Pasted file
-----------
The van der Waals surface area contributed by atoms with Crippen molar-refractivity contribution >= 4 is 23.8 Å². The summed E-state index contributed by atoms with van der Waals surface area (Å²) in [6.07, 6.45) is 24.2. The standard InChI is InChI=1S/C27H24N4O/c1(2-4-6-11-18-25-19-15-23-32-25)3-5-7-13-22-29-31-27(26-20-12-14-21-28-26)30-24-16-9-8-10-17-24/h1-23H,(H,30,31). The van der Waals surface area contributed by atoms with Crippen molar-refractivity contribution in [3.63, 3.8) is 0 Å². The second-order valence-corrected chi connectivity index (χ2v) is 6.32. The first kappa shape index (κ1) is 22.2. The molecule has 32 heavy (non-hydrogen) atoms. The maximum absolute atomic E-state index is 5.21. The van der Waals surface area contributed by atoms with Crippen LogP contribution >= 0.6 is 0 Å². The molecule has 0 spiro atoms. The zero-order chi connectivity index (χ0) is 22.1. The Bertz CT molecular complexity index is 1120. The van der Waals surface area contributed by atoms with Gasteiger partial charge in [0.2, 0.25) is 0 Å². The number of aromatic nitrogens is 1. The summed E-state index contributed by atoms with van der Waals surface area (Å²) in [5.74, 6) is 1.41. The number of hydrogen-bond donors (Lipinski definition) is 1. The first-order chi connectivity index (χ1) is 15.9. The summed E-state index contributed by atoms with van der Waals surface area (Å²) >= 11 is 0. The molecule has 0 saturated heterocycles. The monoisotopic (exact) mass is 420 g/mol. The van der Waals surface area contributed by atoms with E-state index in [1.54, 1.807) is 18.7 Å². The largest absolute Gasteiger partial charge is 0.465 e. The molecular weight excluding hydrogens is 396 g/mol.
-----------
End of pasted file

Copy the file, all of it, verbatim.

The van der Waals surface area contributed by atoms with Crippen molar-refractivity contribution >= 4 is 23.8 Å². The summed E-state index contributed by atoms with van der Waals surface area (Å²) in [6.07, 6.45) is 24.2. The standard InChI is InChI=1S/C27H24N4O/c1(2-4-6-11-18-25-19-15-23-32-25)3-5-7-13-22-29-31-27(26-20-12-14-21-28-26)30-24-16-9-8-10-17-24/h1-23H,(H,30,31). The van der Waals surface area contributed by atoms with Crippen molar-refractivity contribution in [3.63, 3.8) is 0 Å². The second-order valence-corrected chi connectivity index (χ2v) is 6.32. The first kappa shape index (κ1) is 22.2. The molecule has 32 heavy (non-hydrogen) atoms. The maximum absolute atomic E-state index is 5.21. The van der Waals surface area contributed by atoms with Crippen LogP contribution >= 0.6 is 0 Å². The molecule has 0 spiro atoms. The zero-order chi connectivity index (χ0) is 22.1. The Bertz CT molecular complexity index is 1120. The van der Waals surface area contributed by atoms with Gasteiger partial charge in [0.2, 0.25) is 0 Å². The number of aromatic nitrogens is 1. The summed E-state index contributed by atoms with van der Waals surface area (Å²) in [5.74, 6) is 1.41. The number of hydrogen-bond donors (Lipinski definition) is 1. The first-order chi connectivity index (χ1) is 15.9. The summed E-state index contributed by atoms with van der Waals surface area (Å²) >= 11 is 0. The molecule has 0 saturated heterocycles. The monoisotopic (exact) mass is 420 g/mol. The van der Waals surface area contributed by atoms with E-state index in [1.54, 1.807) is 18.7 Å². The largest absolute Gasteiger partial charge is 0.465 e. The molecular weight excluding hydrogens is 396 g/mol.